In THE FOG by James Herbert, a peaceful village in central England is suddenly shattered by a catastrophic earthquake that produces a yawning, seemingly bottomless crack in the earth, from which escapes a fog unlike anything the world has ever known. For whomever the fog touches, it drives insane. Uncontrollably, violently, insane.
Herbert’s novel isn’t as bloody as its premise suggests, but in 1975, it would have been considered splatterpunk. Overall, it’s held up rather well over the years, making a very compelling read, and with its frequent printings over the years, could now be firmly considered a horror classic.
In short, I liked it. It’s like a very British version of the film THE SIGNAL. My only complaint was we are given very long descriptions of the lives of people we know are going to go insane or be killed by the insane. Since I understood they weren’t going to survive the chapter, I found myself not really caring to get to know them with a very long setup. It would have been much more frightening if we got to know a large group of people and by the end of the novel most of them had suddenly gone insane.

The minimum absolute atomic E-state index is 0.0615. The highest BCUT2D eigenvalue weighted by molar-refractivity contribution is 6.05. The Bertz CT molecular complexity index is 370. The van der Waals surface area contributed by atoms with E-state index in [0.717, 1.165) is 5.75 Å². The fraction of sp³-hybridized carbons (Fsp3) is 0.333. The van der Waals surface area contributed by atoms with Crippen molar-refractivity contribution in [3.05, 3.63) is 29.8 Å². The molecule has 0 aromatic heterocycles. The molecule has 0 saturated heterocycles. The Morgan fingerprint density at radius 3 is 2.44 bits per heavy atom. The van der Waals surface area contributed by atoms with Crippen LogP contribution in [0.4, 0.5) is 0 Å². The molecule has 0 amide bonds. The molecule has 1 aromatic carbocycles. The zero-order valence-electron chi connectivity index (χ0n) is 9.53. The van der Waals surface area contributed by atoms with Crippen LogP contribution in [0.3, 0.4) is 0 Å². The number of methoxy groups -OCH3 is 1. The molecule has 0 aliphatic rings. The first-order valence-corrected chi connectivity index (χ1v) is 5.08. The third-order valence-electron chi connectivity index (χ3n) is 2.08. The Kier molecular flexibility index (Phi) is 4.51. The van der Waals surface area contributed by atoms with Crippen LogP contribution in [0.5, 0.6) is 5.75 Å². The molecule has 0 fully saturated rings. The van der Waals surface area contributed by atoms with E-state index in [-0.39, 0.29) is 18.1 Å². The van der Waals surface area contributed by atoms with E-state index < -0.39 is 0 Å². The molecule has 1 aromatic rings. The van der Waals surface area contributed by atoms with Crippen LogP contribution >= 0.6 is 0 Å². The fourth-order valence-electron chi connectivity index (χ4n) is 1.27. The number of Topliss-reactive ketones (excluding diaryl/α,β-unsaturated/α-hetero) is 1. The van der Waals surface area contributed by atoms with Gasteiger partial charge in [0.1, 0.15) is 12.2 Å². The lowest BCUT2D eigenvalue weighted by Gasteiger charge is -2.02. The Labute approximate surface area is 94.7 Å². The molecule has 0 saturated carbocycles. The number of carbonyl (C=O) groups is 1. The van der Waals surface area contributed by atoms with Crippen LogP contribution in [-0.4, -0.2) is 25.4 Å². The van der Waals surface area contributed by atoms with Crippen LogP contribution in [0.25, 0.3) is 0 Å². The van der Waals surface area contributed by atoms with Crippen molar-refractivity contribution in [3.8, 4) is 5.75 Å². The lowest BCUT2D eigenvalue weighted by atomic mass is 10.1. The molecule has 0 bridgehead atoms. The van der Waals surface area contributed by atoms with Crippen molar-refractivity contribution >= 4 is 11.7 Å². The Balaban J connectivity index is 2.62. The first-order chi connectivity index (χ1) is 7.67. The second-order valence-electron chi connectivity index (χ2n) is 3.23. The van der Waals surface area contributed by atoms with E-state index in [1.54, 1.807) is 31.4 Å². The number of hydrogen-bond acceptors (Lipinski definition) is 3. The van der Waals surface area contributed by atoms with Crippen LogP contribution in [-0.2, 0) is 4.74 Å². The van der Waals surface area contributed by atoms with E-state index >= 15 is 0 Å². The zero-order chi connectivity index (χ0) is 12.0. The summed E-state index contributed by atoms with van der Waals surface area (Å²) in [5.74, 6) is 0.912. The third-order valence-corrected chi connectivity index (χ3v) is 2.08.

As it is, though, the novel works very well. As the fog claims more and more victims, it becomes downright apocalyptic, and readers wanting more crazy in the book will get as much as they can handle.
Herbert’s written a large number of great horror novels over the years. After enjoying THE FOG, I’ve added THE DARK and THE RATS to my reading list.